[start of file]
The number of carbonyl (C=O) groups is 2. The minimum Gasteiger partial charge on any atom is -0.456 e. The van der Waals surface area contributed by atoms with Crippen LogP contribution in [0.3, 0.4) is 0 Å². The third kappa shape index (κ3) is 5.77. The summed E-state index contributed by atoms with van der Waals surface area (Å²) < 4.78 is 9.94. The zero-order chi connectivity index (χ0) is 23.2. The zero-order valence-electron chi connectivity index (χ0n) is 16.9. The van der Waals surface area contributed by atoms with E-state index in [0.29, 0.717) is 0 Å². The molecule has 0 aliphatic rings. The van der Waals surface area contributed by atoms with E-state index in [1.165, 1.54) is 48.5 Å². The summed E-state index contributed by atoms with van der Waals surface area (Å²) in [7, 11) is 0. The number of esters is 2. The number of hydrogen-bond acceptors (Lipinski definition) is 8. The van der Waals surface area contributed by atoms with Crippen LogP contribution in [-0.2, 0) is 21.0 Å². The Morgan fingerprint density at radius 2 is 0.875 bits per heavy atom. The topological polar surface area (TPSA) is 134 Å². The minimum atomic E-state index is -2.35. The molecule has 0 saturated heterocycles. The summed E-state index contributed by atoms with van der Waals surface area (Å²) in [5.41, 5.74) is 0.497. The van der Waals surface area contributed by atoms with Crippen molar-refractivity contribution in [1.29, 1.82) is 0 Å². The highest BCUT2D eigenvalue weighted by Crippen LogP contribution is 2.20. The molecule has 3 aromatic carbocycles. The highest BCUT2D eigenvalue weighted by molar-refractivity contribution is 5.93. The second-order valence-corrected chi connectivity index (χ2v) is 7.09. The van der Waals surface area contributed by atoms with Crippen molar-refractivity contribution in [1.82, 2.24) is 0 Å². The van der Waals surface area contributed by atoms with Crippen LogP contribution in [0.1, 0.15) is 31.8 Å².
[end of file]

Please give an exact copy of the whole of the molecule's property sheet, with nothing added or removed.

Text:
The number of carbonyl (C=O) groups is 2. The minimum Gasteiger partial charge on any atom is -0.456 e. The van der Waals surface area contributed by atoms with Crippen LogP contribution in [0.3, 0.4) is 0 Å². The third kappa shape index (κ3) is 5.77. The summed E-state index contributed by atoms with van der Waals surface area (Å²) < 4.78 is 9.94. The zero-order chi connectivity index (χ0) is 23.2. The zero-order valence-electron chi connectivity index (χ0n) is 16.9. The van der Waals surface area contributed by atoms with E-state index in [0.29, 0.717) is 0 Å². The molecule has 0 aliphatic rings. The van der Waals surface area contributed by atoms with E-state index in [1.165, 1.54) is 48.5 Å². The summed E-state index contributed by atoms with van der Waals surface area (Å²) in [7, 11) is 0. The number of esters is 2. The number of hydrogen-bond acceptors (Lipinski definition) is 8. The van der Waals surface area contributed by atoms with Crippen LogP contribution in [-0.2, 0) is 21.0 Å². The Morgan fingerprint density at radius 2 is 0.875 bits per heavy atom. The topological polar surface area (TPSA) is 134 Å². The minimum atomic E-state index is -2.35. The molecule has 0 saturated heterocycles. The summed E-state index contributed by atoms with van der Waals surface area (Å²) in [5.41, 5.74) is 0.497. The van der Waals surface area contributed by atoms with Crippen molar-refractivity contribution in [1.29, 1.82) is 0 Å². The highest BCUT2D eigenvalue weighted by Crippen LogP contribution is 2.20. The molecule has 3 aromatic carbocycles. The highest BCUT2D eigenvalue weighted by molar-refractivity contribution is 5.93. The second-order valence-corrected chi connectivity index (χ2v) is 7.09. The van der Waals surface area contributed by atoms with Crippen molar-refractivity contribution in [1.82, 2.24) is 0 Å². The van der Waals surface area contributed by atoms with Crippen LogP contribution in [0.1, 0.15) is 31.8 Å².